Leaving Ronda behind you’ll cycle north and into the Cadiz mountains where you’ll pick up the ‘white villages’ route. Arrive at Setenil de la Bodegas, where the villagers made their homes, quite literally, in the rock face of the local gorge. Follow the course of the River Trejo where you will eventually see the beautiful ‘white village’ of Olvera in the distance with its Church and 12th century castle.

Day 4 : Olvera – Puerto Serrano
25 miles/40 kms

From Olvera you’ll join the route of the old Jerez-Malaga train line, which was never completed and has now been turned into one of Spain’s fantastic ‘vias verdes’ car-free cycling trails. As it was planned as a railway, the path takes you through almost 30 tunnels, which light up as you enter them. You’ll follow this greenway for just over 20 miles. It runs alongside the River Guadalete for a while before reaching Puerto Serrano, where you’ll spend the night in a ‘rural’ lodge just 2 km outside the town.

Day 5 : Puerto Serrano – Arcos de la Frontera
27 miles/42 kms

Today’s ride takes you on quiet country lanes through rolling hills to the charming town of Bornos set beside a large lake. It’s a good place to stop for a spot of tapas before making your way onwards to Arcos de la Frontera. A bit of a climb, followed by a stretch of canal-side riding brings you to the village set on a bend of the River Guadalete. Narrow, cobbled streets lead up to the town’s medieval castle, from which the views are simply breathtaking.

Day 6 : Arcos de la Frontera – Jerez
25 miles/40 kms

It’s another day of stunning landscapes today as you leave Arcos and head deeper into the Andalusian countryside. Quiet country roads lead you first to the village of Junta de los Ros and then on to La Barca de la Florida a great little place to stop for lunch. You then have a further 28 kms along slightly busier roads to your hotel in the historic old town of Jerez. Jerez is rightly famous for its sherry, and a visit to an authentic bodega to taste the local drink is highly recommended. If you’ve time you could also visit the Royal Andalusian School of Equestrian Art to see its legendary horse ‘ballet’.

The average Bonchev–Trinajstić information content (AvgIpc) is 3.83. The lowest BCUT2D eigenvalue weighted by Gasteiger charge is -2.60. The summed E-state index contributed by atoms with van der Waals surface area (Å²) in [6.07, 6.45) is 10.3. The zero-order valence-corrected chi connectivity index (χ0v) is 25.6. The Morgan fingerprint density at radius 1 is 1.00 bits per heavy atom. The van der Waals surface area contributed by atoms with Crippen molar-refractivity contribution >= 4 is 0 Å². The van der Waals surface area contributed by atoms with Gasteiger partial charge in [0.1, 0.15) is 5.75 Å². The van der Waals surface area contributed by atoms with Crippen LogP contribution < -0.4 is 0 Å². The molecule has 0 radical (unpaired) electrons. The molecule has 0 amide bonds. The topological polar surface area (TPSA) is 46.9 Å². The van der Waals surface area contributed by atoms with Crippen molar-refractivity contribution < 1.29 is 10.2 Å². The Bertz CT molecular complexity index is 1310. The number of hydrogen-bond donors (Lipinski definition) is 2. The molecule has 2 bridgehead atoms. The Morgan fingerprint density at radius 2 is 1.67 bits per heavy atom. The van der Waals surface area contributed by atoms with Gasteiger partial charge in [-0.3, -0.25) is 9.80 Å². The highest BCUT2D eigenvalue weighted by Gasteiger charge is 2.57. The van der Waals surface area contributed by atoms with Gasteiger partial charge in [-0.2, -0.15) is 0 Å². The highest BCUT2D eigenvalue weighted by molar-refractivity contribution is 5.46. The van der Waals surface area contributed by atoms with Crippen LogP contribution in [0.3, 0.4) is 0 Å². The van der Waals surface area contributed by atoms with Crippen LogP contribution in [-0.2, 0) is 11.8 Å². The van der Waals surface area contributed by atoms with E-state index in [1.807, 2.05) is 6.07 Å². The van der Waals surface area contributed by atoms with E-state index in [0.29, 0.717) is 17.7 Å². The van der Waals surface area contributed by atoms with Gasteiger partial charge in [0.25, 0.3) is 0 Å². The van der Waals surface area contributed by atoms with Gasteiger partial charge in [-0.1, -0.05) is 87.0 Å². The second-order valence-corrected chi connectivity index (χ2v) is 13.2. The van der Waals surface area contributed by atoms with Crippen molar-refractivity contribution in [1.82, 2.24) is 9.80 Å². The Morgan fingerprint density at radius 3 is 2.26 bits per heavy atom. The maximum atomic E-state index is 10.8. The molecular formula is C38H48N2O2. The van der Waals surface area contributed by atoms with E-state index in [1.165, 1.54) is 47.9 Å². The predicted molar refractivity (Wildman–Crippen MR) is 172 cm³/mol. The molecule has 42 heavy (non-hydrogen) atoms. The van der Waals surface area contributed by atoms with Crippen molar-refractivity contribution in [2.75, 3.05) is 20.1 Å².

Day 7 : Jerez - end of trip

After breakfast it’s time to check out and head for home or your next adventure.

Bikes

Regular bikes provided are comfortable 24-27 speed hybrid bikes. The bikes come equipped with pannier, lock and a repair kit with pump.

Electric bikes are also available.

We suggest you bring your own helmet for safety and hygiene reasons. Alternatively, helmets are available for rent at the time of booking. Please note that it is compulsory to wear a helmet.

Accommodation

Below you will find examples of the types of accommodation typically used on this tour. Please note that the hotels we book for you may differ slightly from those described but they will certainly be of a similar standard.

Comfort: Comfortable hotels and rural lodges.

Ronda: Hotel San Francisco

Olvera: Hotel Sierra y Cal

Puerta Serrano: Estacion Via Verde

Arcos dea la Frontera: Hotel el Convento

Jerez de la Frontera: Hotel Itaca

Local taxes: Some hotels have started to charge a local/tourist tax. These taxes are not included in the sale price of the tour and must be paid directly by you at check-in or checkout at the hotels. The fee varies and is frequently changing but as a guide, you may be asked to pay between €1-€4 per person per night.

Getting there

Fly to Malaga, Jerez or Granada

Research flights from UK airports here.